Faubourg Sainte Catherine – It was an iconic structure in the west end sector of downtown, it was even declared a heritage building by the Quebec Ministry of Culture in 1976, although partially declassified in 2015, thus allowing its owners to dismantle it slowly. The former shopping centre known as the Faubourg Sainte Catherine, situated on that main commercial artery after which is named, between Guy and Saint Mathieu streets was a real jewel. During its heydays in the 1990s you could go there and get the best fruit and vegetables at Plantation, fresh fish at Odessa, a variety of cheese at another store, and if you were hungry, enjoy a meal in any of the many restaurants on the third floor. There was even a bar, and in the basement, five cinemas. That was inside the indoor-market-style of the structure, which benefited from an extensive area with natural light; also facing the street, there were other stores.
I remember writing a piece about the place when its decline started, at that time I interviewed the owner of what was then one of the last shops surviving, an excellent bagel store on the first floor: “it is all dead now,” she told me. Well, it has been a long agony, if you enter the mostly deserted building now, you will only find empty spaces, large portions of the place are boarded up, but there are no signs of whether this is due to some renovations going on or to the site’s final demise.
Today only very few stores survive inside the building, and despite their efforts, they look rather pathetic. I wandered through the third floor, now poorly lit, where restaurants used to flourish, and there is only one Chinese restaurant still functioning. The well-appreciated tailor is still there; I imagine that’s because that store has its own faithful clientele, the same goes for another single shop, a beauty parlour.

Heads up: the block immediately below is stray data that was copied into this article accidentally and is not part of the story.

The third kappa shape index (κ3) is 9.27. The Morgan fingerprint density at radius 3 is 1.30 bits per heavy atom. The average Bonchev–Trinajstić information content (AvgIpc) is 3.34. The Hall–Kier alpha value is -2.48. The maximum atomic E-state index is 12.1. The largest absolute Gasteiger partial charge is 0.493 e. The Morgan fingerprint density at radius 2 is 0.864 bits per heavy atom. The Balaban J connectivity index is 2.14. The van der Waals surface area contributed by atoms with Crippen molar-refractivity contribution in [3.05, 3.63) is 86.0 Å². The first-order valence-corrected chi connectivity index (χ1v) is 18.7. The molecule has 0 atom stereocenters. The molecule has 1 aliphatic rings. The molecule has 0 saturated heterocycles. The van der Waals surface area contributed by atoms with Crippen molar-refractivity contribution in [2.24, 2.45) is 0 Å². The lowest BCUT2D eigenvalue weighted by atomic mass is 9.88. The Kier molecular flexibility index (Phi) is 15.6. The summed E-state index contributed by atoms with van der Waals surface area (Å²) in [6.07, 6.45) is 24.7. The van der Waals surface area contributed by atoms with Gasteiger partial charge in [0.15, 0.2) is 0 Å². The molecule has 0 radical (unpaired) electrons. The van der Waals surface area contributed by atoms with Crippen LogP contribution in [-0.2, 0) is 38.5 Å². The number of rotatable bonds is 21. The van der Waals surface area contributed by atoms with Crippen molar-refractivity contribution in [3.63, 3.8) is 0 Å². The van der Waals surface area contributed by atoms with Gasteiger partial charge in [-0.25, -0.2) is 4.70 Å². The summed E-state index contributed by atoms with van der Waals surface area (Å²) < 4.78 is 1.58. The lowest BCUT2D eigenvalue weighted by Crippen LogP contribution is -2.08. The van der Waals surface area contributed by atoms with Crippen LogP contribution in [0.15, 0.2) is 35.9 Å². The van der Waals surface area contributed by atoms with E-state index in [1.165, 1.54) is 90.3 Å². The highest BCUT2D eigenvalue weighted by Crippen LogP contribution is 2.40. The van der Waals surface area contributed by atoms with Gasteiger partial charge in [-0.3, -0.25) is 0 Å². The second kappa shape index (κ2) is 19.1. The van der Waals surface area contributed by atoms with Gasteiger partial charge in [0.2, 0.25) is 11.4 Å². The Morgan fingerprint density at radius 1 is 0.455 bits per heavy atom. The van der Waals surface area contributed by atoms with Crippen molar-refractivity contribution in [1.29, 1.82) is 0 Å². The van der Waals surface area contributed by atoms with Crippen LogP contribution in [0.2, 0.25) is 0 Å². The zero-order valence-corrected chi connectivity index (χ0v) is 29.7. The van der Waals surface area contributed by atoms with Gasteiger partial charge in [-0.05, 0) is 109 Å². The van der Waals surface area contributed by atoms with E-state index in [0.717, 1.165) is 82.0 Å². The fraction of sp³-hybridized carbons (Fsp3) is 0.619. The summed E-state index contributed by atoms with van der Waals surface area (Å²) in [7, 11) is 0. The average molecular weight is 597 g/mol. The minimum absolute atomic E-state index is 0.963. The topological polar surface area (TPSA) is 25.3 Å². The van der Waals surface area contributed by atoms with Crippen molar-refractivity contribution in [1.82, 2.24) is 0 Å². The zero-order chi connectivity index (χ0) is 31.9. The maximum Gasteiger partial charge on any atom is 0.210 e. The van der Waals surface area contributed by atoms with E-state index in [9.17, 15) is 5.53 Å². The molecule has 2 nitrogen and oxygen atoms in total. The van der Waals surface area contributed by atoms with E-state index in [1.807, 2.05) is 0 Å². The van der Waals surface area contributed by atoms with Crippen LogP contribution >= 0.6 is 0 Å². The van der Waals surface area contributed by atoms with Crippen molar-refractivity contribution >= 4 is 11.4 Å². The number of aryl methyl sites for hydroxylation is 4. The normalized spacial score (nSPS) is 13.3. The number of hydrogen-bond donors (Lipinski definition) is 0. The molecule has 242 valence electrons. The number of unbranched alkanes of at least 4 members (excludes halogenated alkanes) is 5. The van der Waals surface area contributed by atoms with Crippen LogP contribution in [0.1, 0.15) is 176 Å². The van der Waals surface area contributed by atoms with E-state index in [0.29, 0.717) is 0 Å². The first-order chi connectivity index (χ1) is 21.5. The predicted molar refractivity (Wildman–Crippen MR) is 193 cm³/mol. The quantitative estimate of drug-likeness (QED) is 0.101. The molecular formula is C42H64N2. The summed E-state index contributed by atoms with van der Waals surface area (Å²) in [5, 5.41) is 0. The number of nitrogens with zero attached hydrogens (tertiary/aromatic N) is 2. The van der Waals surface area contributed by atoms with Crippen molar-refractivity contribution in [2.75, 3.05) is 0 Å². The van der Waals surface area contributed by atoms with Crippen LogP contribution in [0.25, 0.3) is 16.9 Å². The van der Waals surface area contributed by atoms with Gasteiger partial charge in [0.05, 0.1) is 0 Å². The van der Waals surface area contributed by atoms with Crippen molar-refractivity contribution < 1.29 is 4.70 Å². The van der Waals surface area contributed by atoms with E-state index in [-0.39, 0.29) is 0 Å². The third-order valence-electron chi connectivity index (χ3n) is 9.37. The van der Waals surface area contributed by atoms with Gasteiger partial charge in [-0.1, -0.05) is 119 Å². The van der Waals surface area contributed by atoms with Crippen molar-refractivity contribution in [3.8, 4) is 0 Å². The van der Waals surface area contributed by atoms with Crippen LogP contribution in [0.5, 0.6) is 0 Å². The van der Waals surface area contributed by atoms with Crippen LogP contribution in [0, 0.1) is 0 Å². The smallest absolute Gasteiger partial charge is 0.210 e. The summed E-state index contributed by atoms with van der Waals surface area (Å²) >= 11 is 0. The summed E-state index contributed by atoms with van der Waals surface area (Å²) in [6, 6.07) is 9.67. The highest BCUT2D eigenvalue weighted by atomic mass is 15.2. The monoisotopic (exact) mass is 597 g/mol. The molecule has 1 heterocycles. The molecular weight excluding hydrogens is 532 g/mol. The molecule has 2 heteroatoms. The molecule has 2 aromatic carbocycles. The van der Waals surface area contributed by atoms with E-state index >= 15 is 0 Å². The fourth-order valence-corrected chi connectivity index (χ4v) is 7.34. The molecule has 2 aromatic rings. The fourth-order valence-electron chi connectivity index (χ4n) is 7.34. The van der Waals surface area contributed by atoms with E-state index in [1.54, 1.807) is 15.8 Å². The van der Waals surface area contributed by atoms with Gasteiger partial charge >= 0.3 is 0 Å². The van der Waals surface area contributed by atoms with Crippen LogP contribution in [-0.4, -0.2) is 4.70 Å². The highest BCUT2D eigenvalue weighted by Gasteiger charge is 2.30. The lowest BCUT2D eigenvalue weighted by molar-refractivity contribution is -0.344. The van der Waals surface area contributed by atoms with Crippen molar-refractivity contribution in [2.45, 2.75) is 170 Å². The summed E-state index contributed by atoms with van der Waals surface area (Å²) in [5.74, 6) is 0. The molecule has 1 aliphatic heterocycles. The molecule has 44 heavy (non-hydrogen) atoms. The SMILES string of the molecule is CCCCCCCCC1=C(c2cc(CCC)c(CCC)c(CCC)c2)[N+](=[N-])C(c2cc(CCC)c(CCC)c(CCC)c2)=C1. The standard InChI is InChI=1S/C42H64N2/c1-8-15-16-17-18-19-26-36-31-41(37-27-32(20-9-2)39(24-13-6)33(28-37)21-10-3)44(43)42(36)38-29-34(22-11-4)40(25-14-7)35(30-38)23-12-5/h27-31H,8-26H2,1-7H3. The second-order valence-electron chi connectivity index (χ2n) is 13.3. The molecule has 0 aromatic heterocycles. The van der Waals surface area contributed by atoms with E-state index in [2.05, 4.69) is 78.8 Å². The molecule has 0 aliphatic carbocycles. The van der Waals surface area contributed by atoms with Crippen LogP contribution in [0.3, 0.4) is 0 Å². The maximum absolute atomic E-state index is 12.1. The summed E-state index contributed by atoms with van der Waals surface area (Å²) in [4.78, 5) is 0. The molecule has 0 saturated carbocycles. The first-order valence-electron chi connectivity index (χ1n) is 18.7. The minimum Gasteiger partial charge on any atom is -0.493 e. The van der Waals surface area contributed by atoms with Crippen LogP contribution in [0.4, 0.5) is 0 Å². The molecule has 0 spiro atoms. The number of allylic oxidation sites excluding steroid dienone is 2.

A combination of factors seems to have caused this decline, according to former tenants at one point the rents went too high and that put them out of business or simply forced them to leave. That could have been the case with the excellent Thai food restaurant Bangkok which relocated in the gay village. Rental fees going up beyond reasonable limits is usually one big factor in the closing of stores all over the city, the result of greed on the part of big real estate owners.
Increasing competition in the area is another factor that has been mentioned, the installation of supermarkets such as P.A. and Mourelatos, adding to the existing Provigo nearby, might have affected some stores. However, of all those, only P.A. is currently open: Mourelatos was too small and could never be a serious competitor, and Provigo since then has closed. Adonis opened a few years ago when most of the Faubourg stores had already closed, so it was not a factor in its decline. Competition for the restaurants always existed in the area. Therefore it cannot be listed as a decisive contributing factor either.
The fact that Concordia University is now occupying many of the previous installations breeds some life into the hollow structure, but that is only temporary and insufficient to revive what was once a pleasant place to shop or just hang out. A place now on the brink of death because of greed. Ironically, Crofton Moore, the owner of the site (which I contacted but the person in charge of this file didn’t return the call), still lists on its website the virtues of the place as is used to be, not as it is right now in its calamitous state. “Located in the heart of the Concordia University neighbourhood, which contains the densest concentration of residential apartments in the country, Le Faubourg Sainte-Catherine offers an inviting mix of shops, restaurants, and offices all housed in a bright, airy space that’s attractive to the many thousands of residents that call this urban village home.” A description of those good old days that for the Faubourg Sainte Catherine now are over.
Feature image: The western entrance to the Faubourg is now locked up.